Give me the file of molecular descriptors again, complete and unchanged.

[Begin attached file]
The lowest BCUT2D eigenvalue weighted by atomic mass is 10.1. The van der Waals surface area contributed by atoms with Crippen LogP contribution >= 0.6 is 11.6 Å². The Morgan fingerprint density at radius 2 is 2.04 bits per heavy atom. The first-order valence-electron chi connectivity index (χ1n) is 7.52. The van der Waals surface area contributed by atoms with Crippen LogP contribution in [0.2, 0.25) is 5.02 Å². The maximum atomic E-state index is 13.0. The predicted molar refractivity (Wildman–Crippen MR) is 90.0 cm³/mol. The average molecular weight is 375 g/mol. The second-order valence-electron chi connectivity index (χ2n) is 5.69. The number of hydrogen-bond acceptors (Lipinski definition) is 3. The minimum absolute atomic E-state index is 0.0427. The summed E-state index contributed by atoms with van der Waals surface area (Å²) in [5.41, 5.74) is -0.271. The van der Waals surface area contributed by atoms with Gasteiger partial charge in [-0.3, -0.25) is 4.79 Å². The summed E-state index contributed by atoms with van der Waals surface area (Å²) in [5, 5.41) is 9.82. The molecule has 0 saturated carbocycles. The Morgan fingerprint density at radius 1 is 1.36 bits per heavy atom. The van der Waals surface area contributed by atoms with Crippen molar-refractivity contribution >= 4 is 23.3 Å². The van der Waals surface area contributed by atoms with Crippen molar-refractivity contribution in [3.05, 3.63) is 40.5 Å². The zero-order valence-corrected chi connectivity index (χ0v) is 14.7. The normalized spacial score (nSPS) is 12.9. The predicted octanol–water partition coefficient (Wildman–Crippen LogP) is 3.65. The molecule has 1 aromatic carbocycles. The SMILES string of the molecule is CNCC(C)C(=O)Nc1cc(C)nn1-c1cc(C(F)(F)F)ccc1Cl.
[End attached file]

The lowest BCUT2D eigenvalue weighted by atomic mass is 10.1. The van der Waals surface area contributed by atoms with Crippen LogP contribution >= 0.6 is 11.6 Å². The Morgan fingerprint density at radius 2 is 2.04 bits per heavy atom. The first-order valence-electron chi connectivity index (χ1n) is 7.52. The van der Waals surface area contributed by atoms with Crippen LogP contribution in [0.2, 0.25) is 5.02 Å². The maximum atomic E-state index is 13.0. The predicted molar refractivity (Wildman–Crippen MR) is 90.0 cm³/mol. The average molecular weight is 375 g/mol. The second-order valence-electron chi connectivity index (χ2n) is 5.69. The number of hydrogen-bond acceptors (Lipinski definition) is 3. The minimum absolute atomic E-state index is 0.0427. The summed E-state index contributed by atoms with van der Waals surface area (Å²) in [5.41, 5.74) is -0.271. The van der Waals surface area contributed by atoms with Gasteiger partial charge in [-0.3, -0.25) is 4.79 Å². The summed E-state index contributed by atoms with van der Waals surface area (Å²) in [5, 5.41) is 9.82. The molecule has 0 saturated carbocycles. The Morgan fingerprint density at radius 1 is 1.36 bits per heavy atom. The van der Waals surface area contributed by atoms with Crippen molar-refractivity contribution >= 4 is 23.3 Å². The van der Waals surface area contributed by atoms with Crippen molar-refractivity contribution in [3.05, 3.63) is 40.5 Å². The zero-order valence-corrected chi connectivity index (χ0v) is 14.7. The normalized spacial score (nSPS) is 12.9. The predicted octanol–water partition coefficient (Wildman–Crippen LogP) is 3.65. The molecule has 1 aromatic carbocycles. The SMILES string of the molecule is CNCC(C)C(=O)Nc1cc(C)nn1-c1cc(C(F)(F)F)ccc1Cl.